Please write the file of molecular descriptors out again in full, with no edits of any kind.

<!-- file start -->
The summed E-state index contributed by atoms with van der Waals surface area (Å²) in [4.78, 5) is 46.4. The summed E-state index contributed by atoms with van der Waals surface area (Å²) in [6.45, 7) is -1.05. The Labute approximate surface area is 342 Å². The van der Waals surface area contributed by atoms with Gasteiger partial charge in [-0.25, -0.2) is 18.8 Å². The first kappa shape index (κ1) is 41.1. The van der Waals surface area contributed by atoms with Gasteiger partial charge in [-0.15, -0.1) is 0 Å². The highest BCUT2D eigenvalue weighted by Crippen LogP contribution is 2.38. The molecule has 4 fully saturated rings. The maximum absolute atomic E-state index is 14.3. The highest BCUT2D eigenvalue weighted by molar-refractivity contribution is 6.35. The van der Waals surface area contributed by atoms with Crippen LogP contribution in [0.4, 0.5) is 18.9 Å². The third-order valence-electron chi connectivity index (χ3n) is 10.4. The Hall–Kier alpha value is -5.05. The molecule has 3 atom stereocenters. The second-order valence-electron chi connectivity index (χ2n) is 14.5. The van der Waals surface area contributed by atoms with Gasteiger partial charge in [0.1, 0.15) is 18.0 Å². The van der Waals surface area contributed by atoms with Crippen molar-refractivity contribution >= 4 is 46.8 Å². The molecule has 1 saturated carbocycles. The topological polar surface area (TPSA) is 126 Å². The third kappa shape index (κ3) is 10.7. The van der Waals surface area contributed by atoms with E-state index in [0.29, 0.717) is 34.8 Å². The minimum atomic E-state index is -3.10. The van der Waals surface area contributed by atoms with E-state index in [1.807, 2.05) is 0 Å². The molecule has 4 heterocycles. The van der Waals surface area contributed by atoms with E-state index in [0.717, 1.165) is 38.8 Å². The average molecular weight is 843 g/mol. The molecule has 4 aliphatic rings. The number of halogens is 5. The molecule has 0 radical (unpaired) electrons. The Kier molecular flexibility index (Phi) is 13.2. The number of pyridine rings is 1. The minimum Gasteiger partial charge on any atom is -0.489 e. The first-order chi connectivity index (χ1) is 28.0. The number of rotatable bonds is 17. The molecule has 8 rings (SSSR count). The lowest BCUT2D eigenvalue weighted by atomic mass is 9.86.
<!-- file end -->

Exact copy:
The summed E-state index contributed by atoms with van der Waals surface area (Å²) in [4.78, 5) is 46.4. The summed E-state index contributed by atoms with van der Waals surface area (Å²) in [6.45, 7) is -1.05. The Labute approximate surface area is 342 Å². The van der Waals surface area contributed by atoms with Gasteiger partial charge in [-0.25, -0.2) is 18.8 Å². The first kappa shape index (κ1) is 41.1. The van der Waals surface area contributed by atoms with Gasteiger partial charge in [-0.15, -0.1) is 0 Å². The highest BCUT2D eigenvalue weighted by Crippen LogP contribution is 2.38. The molecule has 4 fully saturated rings. The maximum absolute atomic E-state index is 14.3. The highest BCUT2D eigenvalue weighted by molar-refractivity contribution is 6.35. The van der Waals surface area contributed by atoms with Crippen LogP contribution in [0.4, 0.5) is 18.9 Å². The third-order valence-electron chi connectivity index (χ3n) is 10.4. The Hall–Kier alpha value is -5.05. The molecule has 3 atom stereocenters. The second-order valence-electron chi connectivity index (χ2n) is 14.5. The van der Waals surface area contributed by atoms with Gasteiger partial charge in [0.1, 0.15) is 18.0 Å². The van der Waals surface area contributed by atoms with Crippen molar-refractivity contribution >= 4 is 46.8 Å². The molecule has 1 saturated carbocycles. The topological polar surface area (TPSA) is 126 Å². The third kappa shape index (κ3) is 10.7. The van der Waals surface area contributed by atoms with E-state index in [0.29, 0.717) is 34.8 Å². The minimum atomic E-state index is -3.10. The van der Waals surface area contributed by atoms with E-state index in [1.807, 2.05) is 0 Å². The molecule has 4 heterocycles. The van der Waals surface area contributed by atoms with E-state index in [0.717, 1.165) is 38.8 Å². The average molecular weight is 843 g/mol. The molecule has 4 aliphatic rings. The number of halogens is 5. The molecule has 0 radical (unpaired) electrons. The Kier molecular flexibility index (Phi) is 13.2. The number of pyridine rings is 1. The minimum Gasteiger partial charge on any atom is -0.489 e. The first-order chi connectivity index (χ1) is 28.0. The number of rotatable bonds is 17. The molecule has 8 rings (SSSR count). The lowest BCUT2D eigenvalue weighted by atomic mass is 9.86.